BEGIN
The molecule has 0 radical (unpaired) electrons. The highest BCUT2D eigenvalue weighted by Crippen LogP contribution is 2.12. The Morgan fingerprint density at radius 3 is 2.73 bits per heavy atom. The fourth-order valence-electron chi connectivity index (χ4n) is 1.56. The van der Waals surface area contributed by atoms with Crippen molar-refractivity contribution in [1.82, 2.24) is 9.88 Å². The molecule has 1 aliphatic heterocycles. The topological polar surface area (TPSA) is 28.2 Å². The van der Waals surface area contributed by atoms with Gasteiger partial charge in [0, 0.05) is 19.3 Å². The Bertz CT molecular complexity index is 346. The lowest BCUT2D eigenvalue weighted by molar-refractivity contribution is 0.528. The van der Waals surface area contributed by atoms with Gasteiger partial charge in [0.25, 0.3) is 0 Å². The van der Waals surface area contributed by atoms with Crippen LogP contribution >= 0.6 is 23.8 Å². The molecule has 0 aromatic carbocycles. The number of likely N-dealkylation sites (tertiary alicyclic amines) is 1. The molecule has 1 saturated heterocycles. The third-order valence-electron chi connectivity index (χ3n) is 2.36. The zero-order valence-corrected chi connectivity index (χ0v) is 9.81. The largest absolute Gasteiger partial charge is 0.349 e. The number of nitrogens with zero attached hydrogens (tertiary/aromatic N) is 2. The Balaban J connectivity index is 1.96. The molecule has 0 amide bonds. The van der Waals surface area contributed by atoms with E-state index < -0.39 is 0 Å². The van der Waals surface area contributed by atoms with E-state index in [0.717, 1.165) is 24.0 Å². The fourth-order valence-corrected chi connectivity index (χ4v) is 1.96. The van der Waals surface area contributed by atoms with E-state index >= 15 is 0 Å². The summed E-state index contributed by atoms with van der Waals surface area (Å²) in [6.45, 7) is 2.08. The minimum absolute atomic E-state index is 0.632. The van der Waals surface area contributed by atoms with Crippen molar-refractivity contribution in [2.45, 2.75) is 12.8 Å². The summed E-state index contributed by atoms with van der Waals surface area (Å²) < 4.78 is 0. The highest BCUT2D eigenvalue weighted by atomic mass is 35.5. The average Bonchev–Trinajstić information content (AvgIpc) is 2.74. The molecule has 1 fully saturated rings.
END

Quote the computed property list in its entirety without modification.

The molecule has 0 radical (unpaired) electrons. The highest BCUT2D eigenvalue weighted by Crippen LogP contribution is 2.12. The Morgan fingerprint density at radius 3 is 2.73 bits per heavy atom. The fourth-order valence-electron chi connectivity index (χ4n) is 1.56. The van der Waals surface area contributed by atoms with Crippen molar-refractivity contribution in [1.82, 2.24) is 9.88 Å². The molecule has 1 aliphatic heterocycles. The topological polar surface area (TPSA) is 28.2 Å². The van der Waals surface area contributed by atoms with Gasteiger partial charge in [0, 0.05) is 19.3 Å². The Bertz CT molecular complexity index is 346. The lowest BCUT2D eigenvalue weighted by molar-refractivity contribution is 0.528. The van der Waals surface area contributed by atoms with Gasteiger partial charge in [0.25, 0.3) is 0 Å². The van der Waals surface area contributed by atoms with Crippen LogP contribution >= 0.6 is 23.8 Å². The molecule has 0 aromatic carbocycles. The number of likely N-dealkylation sites (tertiary alicyclic amines) is 1. The molecule has 1 saturated heterocycles. The third-order valence-electron chi connectivity index (χ3n) is 2.36. The zero-order valence-corrected chi connectivity index (χ0v) is 9.81. The largest absolute Gasteiger partial charge is 0.349 e. The number of nitrogens with zero attached hydrogens (tertiary/aromatic N) is 2. The Balaban J connectivity index is 1.96. The molecule has 0 amide bonds. The van der Waals surface area contributed by atoms with E-state index < -0.39 is 0 Å². The van der Waals surface area contributed by atoms with E-state index in [0.717, 1.165) is 24.0 Å². The fourth-order valence-corrected chi connectivity index (χ4v) is 1.96. The van der Waals surface area contributed by atoms with E-state index >= 15 is 0 Å². The summed E-state index contributed by atoms with van der Waals surface area (Å²) in [6.45, 7) is 2.08. The minimum absolute atomic E-state index is 0.632. The van der Waals surface area contributed by atoms with Crippen molar-refractivity contribution in [2.45, 2.75) is 12.8 Å². The summed E-state index contributed by atoms with van der Waals surface area (Å²) < 4.78 is 0. The highest BCUT2D eigenvalue weighted by atomic mass is 35.5. The average Bonchev–Trinajstić information content (AvgIpc) is 2.74. The molecule has 1 fully saturated rings.